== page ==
Viktor Orbán has informed EU leaders that the Hungarian government will veto legislation related to the EUʼs MFF 2021-2027 budget and the recovery fund. Hungary and Poland have VETO blocked approval of the EU’s budget for the rule of law link.
European affairs ministers will try to find a sollution on Tuesday. They will hold a debate on the annual rule of law dialogue and will assess the situation in specific member states. Also EU leaders have a video-conference on Thursday but a solution might take longer to find.
The design of the mechanism for making European Union funds dependent on the rule of law cannot be sacrificed at the EU summit to reach agreement on the EU budget” said Vera Jourova last week. But Viktor Orbán argued that common values such as the rule of law, are fundamental for Hungary. Their application and enforcement must be a matter for Hungarians to decide.
The Rule of Law mechanism would allow a qualified majority of member states to impose sanctions where governments fail to maintain democratic standards. The article 7 procedure requires unanimity among the member states before sanctions. Such sanctions could be the removal of voting rights in EU Council. Both Poland and Hungary had said they would protect each other from such measures, leaving it ineffective.
The Rule of Law mechanism
This budget is not just money. It’s also rules. (…) The European Commission is ready to defend its proposal – Jourova replied. She emphasized that principles are an essential part of the budget and existential for Europeans. Under the new mechanism, there would be greater accountability over EU payments through removal of that veto.
PM Viktor Orbán wrote in letters that Hungary would veto all elements of the legal package for the budget and the Next Generation EU recovery and resilience facility based on the principle that “there is agreement on nothing as long as there is not agreement on everything”.
The proposal linking EU money and the respect for the rule of law passed as it only required a qualified majority. Now Hungary and Poland will block the approval of the EUR 1.1 trillion budget and EUR 750 billion recovery package as the vote required unanimous support from all EU members. Hungary and Poland veto 2021-2027 EU budget.
EU Member States had already agreed on the €1.1tn budget for 2021-2027 after a marathon four-day summit in July. But the budget and the rescue package needed unanimous support and were then blocked by Poland and Hungary.
In a tweet, Johannes Hahn, EU-Commissioner for Budget and Administration, said he was disappointed that Member States could not advance on MFF and Next Generation EU agreement. He urged member states to “assume political responsibility and take the necessary steps to finalise the entire package. This is not about ideologies but about help for our citizens in the worst crisis since World War Two,” he added.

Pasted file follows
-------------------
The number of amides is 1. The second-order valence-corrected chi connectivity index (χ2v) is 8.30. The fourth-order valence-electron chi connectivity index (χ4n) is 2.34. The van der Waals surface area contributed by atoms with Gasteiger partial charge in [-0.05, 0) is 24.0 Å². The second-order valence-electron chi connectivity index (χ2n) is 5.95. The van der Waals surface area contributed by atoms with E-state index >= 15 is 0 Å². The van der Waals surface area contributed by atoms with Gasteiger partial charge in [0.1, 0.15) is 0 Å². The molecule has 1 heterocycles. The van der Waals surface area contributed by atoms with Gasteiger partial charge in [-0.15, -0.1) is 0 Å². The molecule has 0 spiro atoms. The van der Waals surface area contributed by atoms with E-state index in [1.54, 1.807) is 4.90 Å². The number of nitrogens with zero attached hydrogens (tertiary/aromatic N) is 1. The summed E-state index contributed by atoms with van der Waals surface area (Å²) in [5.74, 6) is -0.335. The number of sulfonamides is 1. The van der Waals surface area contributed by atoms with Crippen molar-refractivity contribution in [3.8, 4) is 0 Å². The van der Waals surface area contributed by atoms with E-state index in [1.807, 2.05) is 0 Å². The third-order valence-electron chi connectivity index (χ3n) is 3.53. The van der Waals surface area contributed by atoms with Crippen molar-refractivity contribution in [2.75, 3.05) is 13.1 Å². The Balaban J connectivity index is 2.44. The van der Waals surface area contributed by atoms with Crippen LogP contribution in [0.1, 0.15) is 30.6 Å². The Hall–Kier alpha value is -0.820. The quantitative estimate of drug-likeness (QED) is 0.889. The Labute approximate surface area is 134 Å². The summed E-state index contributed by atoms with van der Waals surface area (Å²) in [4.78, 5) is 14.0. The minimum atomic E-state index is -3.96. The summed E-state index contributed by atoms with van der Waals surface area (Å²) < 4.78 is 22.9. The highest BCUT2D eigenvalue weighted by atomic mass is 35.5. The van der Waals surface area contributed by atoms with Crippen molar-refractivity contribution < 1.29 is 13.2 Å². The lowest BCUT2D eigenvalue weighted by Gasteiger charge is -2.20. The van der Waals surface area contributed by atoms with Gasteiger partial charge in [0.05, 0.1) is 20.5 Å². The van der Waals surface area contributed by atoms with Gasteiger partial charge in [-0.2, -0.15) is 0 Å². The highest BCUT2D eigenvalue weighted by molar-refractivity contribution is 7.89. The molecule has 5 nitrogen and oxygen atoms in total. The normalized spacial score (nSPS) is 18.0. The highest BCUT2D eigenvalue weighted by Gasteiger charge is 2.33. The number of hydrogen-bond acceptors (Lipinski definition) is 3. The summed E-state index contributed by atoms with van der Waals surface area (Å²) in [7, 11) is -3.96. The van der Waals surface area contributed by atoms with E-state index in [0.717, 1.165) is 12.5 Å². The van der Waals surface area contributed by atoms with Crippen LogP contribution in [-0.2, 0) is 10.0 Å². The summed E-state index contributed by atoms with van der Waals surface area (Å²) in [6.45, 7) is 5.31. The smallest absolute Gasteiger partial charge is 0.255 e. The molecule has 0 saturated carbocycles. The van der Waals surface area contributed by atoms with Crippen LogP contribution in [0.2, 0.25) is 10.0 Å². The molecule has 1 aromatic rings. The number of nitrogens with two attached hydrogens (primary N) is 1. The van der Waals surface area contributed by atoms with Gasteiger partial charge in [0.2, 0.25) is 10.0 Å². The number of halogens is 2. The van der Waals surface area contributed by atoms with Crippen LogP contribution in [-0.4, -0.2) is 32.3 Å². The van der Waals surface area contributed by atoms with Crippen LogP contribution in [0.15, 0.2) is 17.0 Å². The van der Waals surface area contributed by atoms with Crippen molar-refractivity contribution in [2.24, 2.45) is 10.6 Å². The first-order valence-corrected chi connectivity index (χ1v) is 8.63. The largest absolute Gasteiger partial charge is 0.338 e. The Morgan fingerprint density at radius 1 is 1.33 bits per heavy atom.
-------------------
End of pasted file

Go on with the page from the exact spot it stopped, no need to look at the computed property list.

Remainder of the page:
“The Rule of Law is not about one country or about East and West. It is neutral and applies to everybody. If you respect the rule of law there is nothing to fear. Denying the whole of Europe crisis funding in the worst crisis since decades is irresponsible” said Manfred Weber, the leader of the largest group in the European Parliament
Orbán letters to Merkel and Macron
Hungarian Prime Minister Viktor Orbán had sent a letter to German Chancellor Angela Merkel and French President Emmanuel Macron. He made clear his intention, claiming the rule of law clause “jeopardises trust” between member states. “We cannot support the plan in its present form to tie rule of law criteria to budget decisions,” said Zoltan Kovacs, a spokesman for Hungarian Prime Minister Viktor Orbán.
Poland and Hungary unite to veto EU budget
Also in a letter to EU leaders last week, Polish Prime Minister Mateusz Morawiecki threatened to veto the EU budget. If the payment of funds is made conditional on members adhering to the rule of law, Poland could not agree. Both Warsaw and Budapest do oppose the mechanism. Morawieck’s comments were less critical and literal than those by his Hungarian counterpart’s.
That is why Poland cannot accept this version of the mechanism, which would lead to the primacy of political and arbitrary criteria over a substantive assessment.Mateusz Morawiecki, Prime Minister of Poland
Morawiecki said last week that Poland would exercise its “right to protest” if no “agreement on the link between the rule of law and the EU budget” is reached.
EU faces crisis as Hungary and Poland veto seven-year budget. Warsaw and Budapest reject package over attempts to link funding to respect for rule of law.